We have always felt like Broken Bow/BBR Music Group was the little label that could. We just kept chugging along. We have had so much heart. We have been that label, I hope, that has done well by everybody. We’ve made friends, we’ve built relationships. We haven’t always had the biggest artists. We’ve always had Jason and his trajectory has just been so big, but for a long time we were just known as the Jason label. Within the last two to three years, we feel so proud that we’ve also become the Jimmie Allen label, the Jelly Roll label, the Lainey Wilson and Blanco Brown label. On and on.
How do you think you guys were able to grow like that?
We always go back to the artists. It’s about the artists that we’ve been able to sign and promote their work and vision. That also goes back to BMG acquiring us. We had a lot of heart and a lot of soul—we probably could have continued to chug along, but when BMG acquired us, it gave us resources and more global reach. It’s given us a diversity of resources which has led to a diversity of roster.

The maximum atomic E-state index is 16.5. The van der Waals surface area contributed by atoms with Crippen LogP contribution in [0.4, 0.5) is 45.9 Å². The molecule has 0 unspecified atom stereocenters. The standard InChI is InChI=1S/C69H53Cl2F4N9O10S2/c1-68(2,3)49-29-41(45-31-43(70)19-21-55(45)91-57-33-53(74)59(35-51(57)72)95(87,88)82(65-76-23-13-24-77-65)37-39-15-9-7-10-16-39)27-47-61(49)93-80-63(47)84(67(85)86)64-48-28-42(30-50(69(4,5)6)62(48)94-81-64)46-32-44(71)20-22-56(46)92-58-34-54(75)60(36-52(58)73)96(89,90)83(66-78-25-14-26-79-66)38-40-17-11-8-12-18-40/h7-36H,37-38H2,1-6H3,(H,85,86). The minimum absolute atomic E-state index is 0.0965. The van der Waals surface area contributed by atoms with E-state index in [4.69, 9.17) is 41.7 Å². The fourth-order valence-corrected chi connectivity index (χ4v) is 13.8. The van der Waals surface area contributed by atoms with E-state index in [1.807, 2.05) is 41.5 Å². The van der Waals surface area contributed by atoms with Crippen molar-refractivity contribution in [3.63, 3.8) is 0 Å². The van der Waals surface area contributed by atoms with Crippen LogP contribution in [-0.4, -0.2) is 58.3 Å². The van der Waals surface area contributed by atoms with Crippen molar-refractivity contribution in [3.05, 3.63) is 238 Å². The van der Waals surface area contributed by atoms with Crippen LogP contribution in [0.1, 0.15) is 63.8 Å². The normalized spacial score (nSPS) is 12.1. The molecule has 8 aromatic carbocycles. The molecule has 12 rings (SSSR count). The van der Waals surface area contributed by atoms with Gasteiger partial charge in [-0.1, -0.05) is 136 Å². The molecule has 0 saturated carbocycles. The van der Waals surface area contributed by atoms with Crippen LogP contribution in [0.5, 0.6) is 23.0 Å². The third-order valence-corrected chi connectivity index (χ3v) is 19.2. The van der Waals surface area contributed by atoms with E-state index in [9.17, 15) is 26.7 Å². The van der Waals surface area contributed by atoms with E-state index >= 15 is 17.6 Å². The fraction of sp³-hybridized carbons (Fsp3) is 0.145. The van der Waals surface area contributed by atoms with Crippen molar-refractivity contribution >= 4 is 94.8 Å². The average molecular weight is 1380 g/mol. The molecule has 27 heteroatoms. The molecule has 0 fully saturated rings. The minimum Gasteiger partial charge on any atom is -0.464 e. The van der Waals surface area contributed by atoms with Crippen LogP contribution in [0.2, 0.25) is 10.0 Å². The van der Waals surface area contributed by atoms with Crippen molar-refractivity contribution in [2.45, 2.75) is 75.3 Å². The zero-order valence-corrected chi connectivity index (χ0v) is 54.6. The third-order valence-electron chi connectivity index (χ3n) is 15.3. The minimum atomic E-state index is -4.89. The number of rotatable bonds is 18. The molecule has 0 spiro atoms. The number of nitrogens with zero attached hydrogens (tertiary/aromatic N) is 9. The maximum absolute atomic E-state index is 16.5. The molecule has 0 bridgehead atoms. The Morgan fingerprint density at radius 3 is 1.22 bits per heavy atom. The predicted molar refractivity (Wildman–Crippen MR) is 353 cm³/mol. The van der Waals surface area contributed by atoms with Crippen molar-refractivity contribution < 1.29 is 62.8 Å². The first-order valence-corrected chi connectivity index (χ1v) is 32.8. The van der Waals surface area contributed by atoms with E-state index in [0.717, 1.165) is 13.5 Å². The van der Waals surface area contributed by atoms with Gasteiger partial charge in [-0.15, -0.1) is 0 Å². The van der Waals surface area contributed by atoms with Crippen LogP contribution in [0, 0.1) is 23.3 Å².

What was an early career moment you’ve had that you’ll always remember?
Jason was up for ACM’s New Male Vocalist and Craig Morgan was too. Benny Brown, our owner at the time, had paid for everybody at the label to have a ticket to go to the awards since it was our first nomination. Every single person. Our seats were literally the very last row all the way at the top, but we were so happy to be there. Jason won and I just remember everybody standing up and holding hands. It’s so cheesy, but I feel like that’s the epitome of Broken Bow. From then to now, I feel like we’re all still arm in arm.
You will be honored at MusicRow’s Rising Women on the Row breakfast on Oct. 20. What is some advice you would give young women who are starting their careers?
Woman or a man, I go back to the advice that Jimmy Harnen gave me. Depending on the job you’re looking at wanting to do, don’t just send a resume and hope that someone sees you. Think as if you were doing that job and come up with ideas to present yourself in that way. Mine were silly radio promotion ideas that I was sending every week, and it took me about eight months to get noticed, but I persevered. I find that people, especially young people, are so worried about looking stupid. Luckily I’ve never cared about looking stupid. [Laughs]
What is your definition of success?
Happiness, passion, and excitement. We all get bogged down in the pattern of life, but if I ever get to a point where I’m not excited or I’m burned out, I don’t want to do this anymore. To me, my version of success would be being happy and excited still to come to work every day.